WORK/LIFE: Mark Winkler

Mark Winkler

Mark Winkler grew up in what is now Mpumalanga, and studied journalism Rhodes University in Grahamstown. He has spent most of his working life in the advertising industry in Cape Town, where he lives with his wife and two daughters. He is currently creative director at a leading advertising agency.

His first two novels, An Exceptionally Simple Theory (of Absolutely Everything)  and Wasted were both published by Kwela Books. His third, The Safest Place You Know, was published by Umuzi earlier this year.

What does “writing” mean?

Different things to different people, I suppose. Writing could be a corporate email, a legal contract, a WhatsApp to your BFF. To me it’s an opportunity to play with language, to mould it the way I want, and my challenge is to deploy it unusually, to make it sing. The writer is the lens between the reader and the story, so it’s the responsibility of the writer to reward both the reader and the story in the telling.

What book changed your life?

The Little Iron Horse, one of the Bobbsey Twins adventures. I was six, in bed with mumps, and it was the first “novel” I read on my own. It was my first experience of disappearing into a written story, and it also made me aware that there must have been someone who wrote it.

What are you working on at the moment?

Trying to make time, mostly. When I do, I’m working on my fourth novel, Theo & Flora, and on a collection of short stories, which for now I’ve called The Theatre of Obscurity.

Describe your workspace.

Depends. It can be a coffee-shop table or an airport. Best, though, is sitting at my old knee-hole desk in my study at home, where the walls are a deep Venetian red, the backdrop to framed copies of my books and photographs, and where I get to choose the music.Mark's Workspace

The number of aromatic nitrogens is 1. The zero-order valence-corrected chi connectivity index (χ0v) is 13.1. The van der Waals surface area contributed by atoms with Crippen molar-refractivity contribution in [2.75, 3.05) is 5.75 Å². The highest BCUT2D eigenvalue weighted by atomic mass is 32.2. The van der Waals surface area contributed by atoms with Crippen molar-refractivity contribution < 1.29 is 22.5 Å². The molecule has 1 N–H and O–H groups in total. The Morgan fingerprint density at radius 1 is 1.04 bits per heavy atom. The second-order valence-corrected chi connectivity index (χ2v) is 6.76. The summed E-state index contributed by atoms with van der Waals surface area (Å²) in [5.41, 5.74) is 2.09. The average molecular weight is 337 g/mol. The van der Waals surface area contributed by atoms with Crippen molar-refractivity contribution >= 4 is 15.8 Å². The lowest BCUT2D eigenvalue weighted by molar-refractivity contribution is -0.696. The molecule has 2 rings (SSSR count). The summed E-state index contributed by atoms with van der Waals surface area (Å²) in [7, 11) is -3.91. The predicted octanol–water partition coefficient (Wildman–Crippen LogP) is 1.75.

The most important instrument you use?

Observation. Without it the pantry would be bare. I’m a serial eavesdropper and people-watcher. I steal and hoard, and then Frankenstein bits and pieces together as it suits me. So second to observation is interpretation – how do you take what you’ve witnessed and make it make sense?

What’s your most productive time of day?

I have a demanding day-job, and actively exclude my private writing from my office hours. This means I need to be productive in the evenings and on weekends and holidays. I do best in darkness, though, and when it rains.

What do you do when you’re stuck, or not feeling creative?

I’ve come to believe being stuck is the brain’s way of begging for a rest, so I no longer try to force things when I’m stuck. Instead, I read, or try to do something I’ve never done before, or at least do very seldom.

How do you relax?

I spend time with my family, or jump on my mountain bike. Movies. I used to watch rugby, but recently it began having the opposite effect.

Who and what has influenced your work?

My high-school English teacher was hugely influential, lending me challenging books that weren’t part of the curriculum, such as James Joyce’s Portrait of the Artist etc and Faulkner’s The Sound and the Fury. Authors who’ve influenced me include Carey, McEwan, Bellow, Gordimer, Coetzee, van Heerden, Rushdie, Okri, Marquez, Barnes, and so on and so forth, as well as poets such as Eliot, cummings, Pound and Owen. Also, the many years I’ve spent as a copywriter have been invaluable in learning about the importance of concept, craft, language and voice.

What’s the best piece of advice you’ve been given?

Don’t try to edit while you’re writing, or you’ll spend a year crafting Chapter One instead of building momentum and getting to the end. There’ll be more than enough time to rewrite (and rewrite and rewrite and rewrite) once you’re done. So: start, go, and don’t stop.

Your favourite ritual?

Don’t really have one, other than to put on classical music – lyrics distract.

What’s the hardest thing about writing?

Finding the time for it – and then realising that an idea you loved is stillborn after you’ve spent weeks trying to take it somewhere.

What do you dislike most about yourself?